The Inquisition, intended to root out Catholic heresies and heretics, was created through a papal bull at the end of the 12th century. Although the Inquisition of Spain is most well known, the bull was intended to track down and put an end to heresy throughout all the lands of Christendom. The Jews of Europe were under constant pressure to convert, were forced to wear identifying clothing, to sit in church as observers of Catholic services. Since conversion was typically coerced, sometimes at the point of a sword, the converts were always suspected of insincerity. Those “Jews” most likely to be targeted by the Inquisition were the Conversos, suspected of secretly remaining Jews, of practicing the religion secretly at home while passing as Catholic in the street. But this was not always the case. The head of Poland’s Inquisition, St. John Capistrano, also known as the “Scourge of the Jews,” targeted both Jews and converts (See, Grosser, Paul and Halperin, Edwin, 1978, Antisemitism: Causes and Effects, p. 136).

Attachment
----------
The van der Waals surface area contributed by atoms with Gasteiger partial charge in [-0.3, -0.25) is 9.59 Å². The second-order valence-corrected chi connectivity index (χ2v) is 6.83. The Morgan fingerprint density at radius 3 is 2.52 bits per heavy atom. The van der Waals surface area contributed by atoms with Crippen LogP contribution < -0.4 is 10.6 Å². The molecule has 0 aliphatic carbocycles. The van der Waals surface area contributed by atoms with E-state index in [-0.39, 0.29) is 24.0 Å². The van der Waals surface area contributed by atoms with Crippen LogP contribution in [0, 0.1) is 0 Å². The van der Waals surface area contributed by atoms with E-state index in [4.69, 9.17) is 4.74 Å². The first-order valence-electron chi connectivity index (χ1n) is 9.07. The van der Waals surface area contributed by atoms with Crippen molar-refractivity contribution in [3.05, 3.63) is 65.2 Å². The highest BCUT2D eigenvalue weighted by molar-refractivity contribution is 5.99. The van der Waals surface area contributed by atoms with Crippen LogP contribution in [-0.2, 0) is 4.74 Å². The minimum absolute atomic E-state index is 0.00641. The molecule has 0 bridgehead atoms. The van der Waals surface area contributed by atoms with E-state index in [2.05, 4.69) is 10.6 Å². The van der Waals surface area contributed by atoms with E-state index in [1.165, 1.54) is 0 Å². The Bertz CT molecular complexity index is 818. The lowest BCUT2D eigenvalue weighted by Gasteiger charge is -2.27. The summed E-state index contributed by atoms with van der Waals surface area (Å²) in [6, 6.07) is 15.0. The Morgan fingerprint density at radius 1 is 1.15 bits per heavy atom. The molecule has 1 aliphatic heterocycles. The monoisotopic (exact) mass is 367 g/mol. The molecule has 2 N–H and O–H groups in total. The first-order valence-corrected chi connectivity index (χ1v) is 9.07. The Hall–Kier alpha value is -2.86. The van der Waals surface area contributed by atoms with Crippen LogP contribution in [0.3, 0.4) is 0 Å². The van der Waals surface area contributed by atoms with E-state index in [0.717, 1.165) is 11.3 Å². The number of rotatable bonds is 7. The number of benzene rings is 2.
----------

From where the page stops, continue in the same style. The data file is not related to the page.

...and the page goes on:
In addition to its mission to track down heresy, the Spanish Inquisition was also used to unify Spain and consolidate Catholic power under the monarchs Ferdinand and Isabella. Its primary target was the expulsion of the Moors from Spain. The Jews, that other foreign population, were given the choice of expulsion or conversion.‘Purity of Blood’ and The Spanish Inquisition (1492) – The Jerusalem Post